Now is the time to stop protecting our idols and protect each other by taking these reports seriously. The truth needs to be heard. Yes, this is all controversial, and it’s time to speak out and stop sexual misconduct. Enough is enough with victim-blaming. You may ask, why haven’t people spoken up sooner? Well, the MeToo movement has helped that, but there are many reasons why voices remain silent: denial, minimization, fear of the consequences, fear no one will believe them, and shame. Another reason is that this happened to them before. The crime took place when the victim already felt powerless and traumatized. 

Yes, the truth is scary and sometimes more difficult to believe than the lies being told and hidden. Then you may ask, “why didn’t so and so resist?” Sometimes, when you are surrounded in fear or don’t want to get killed, you end up freezing or having an out of body experience as though you are watching yourself get abused, and the feeling is so surreal that you become physically impaired to speak or move. It’s scary. 

Another trend on why this happens is all about having power and being in control. These two items are a significant trend in Hollywood, politics, and music. The bigger the artist, the bigger the ego, etc.. the more they feel in power, entitled and can get away with anything as they prey on the vulnerable because they can easily scare them from speaking the truth. 

This trauma can last a lifetime for someone. I remember I spoke to a woman years ago who had a history of sexual abuse that she would have uncontrollable emotional outbursts, crying out “no” and “stop” when nothing was happening to her at the moment. It was some random trigger like the mundane sound of putting butter on toast. The bottom line is, lives continue to be ruined and damaged from sexual misconduct. Others go into self-destructive behaviors including drugs and alcohol, feel that’s their life, and they remain useless and powerless, so what’s the point? 

Meanwhile, many blame the victims because how could our heroes, our idols, do such a thing? I also stumbled upon something called “rape myths.” It’s disturbing and the fact that anyone thinks this way has to be out of their mind, which are all related to cognitive distortions:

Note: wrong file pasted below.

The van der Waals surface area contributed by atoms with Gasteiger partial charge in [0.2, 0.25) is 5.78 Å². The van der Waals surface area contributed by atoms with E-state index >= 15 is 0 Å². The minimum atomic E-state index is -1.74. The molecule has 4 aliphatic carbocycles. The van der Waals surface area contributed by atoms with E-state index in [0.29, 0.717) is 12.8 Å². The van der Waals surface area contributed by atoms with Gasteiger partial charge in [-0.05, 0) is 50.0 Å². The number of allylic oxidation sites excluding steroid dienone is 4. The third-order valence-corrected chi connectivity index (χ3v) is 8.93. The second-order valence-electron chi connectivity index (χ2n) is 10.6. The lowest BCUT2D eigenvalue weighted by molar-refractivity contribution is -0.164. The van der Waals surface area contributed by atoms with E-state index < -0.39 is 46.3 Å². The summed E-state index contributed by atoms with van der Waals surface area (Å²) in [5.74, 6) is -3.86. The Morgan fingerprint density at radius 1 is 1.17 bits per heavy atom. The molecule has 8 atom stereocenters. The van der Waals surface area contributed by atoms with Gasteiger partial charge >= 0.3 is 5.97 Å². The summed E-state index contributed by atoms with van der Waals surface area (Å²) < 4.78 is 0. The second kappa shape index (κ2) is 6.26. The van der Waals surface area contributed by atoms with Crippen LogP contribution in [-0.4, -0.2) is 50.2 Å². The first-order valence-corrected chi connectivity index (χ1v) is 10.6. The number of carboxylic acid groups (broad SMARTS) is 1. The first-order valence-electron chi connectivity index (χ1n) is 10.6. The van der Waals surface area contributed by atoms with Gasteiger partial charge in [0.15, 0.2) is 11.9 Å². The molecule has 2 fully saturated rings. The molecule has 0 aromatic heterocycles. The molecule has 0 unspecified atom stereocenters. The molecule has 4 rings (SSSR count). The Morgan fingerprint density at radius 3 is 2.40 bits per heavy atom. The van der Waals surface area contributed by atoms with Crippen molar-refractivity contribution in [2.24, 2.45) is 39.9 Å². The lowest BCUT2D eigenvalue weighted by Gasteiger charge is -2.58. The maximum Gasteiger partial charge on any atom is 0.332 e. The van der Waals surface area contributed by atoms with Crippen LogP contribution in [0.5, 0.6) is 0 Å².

(a) women ask for sex by the way they dress and behave, (b) they enjoy being raped, (c) women are raped only by strangers, (d) women could avoid being raped if they really wanted to, (e) women cry rape for revenge on powerful men, (f) rapists are crazy or psychotic (“animals” is a word that is often used), and (g) most rapists are “different,” “not like us.” 

Women, men, trans, and nonbinary get constantly harassed, and it’s not OK. We see this from our friends sharing screenshots on social media, through private conversations and also see it when someone shares a photo of themselves and receives an inappropriate comment. Unfortunately, this more or less happens daily. And what can we do to stop it? I suggest, learn to respect, report, and no longer be silent about these actions. 

Metal is supposed to be a safe space to get away from our daily lives and join together through music and expression. Look out for your metal brothers and sisters, and if you see any of this behavior happen, whether it’s your friend, stranger, brother, or band member, speak up about it. Don’t let this behavior continue. 

Now, I am in no position to say anyone did or didn’t do what they are being accused of. It’s frustrating, but all I can say is, I hope the truth comes out. I hope people will stop denying something that they’ve done. I also hope false reporting ends as well, which takes away from the #MeToo movement. I’m not saying any of these are incorrect, I’m merely saying I don’t know what to believe anymore. 

It’s scary. Even our closest friends can get confused from a story claiming it wasn’t sexual assault. Unfortunately, this could be because they’ve been keeping their own story hidden. Sad and scary, right? Sometimes it takes years to realize what really happened. Now I can go on with statistics as there are countless documentation, articles, and books on sexual misconduct. But I wanted to highlight some pointers as we need to work together instead of against each other. 

For more information and ways you can help:

Just search this hashtag on Twitter to see the amount of cases: #MeToo

Me Too

RAINN – Rape, Abuse and Incest National Network

National Sexual Violence Resource Center (NSVRC)

1in6

Equality Now

 

The next portion are the sexual misconduct allegations that developed during the month of June (so far):

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Categorised in: Editorials, News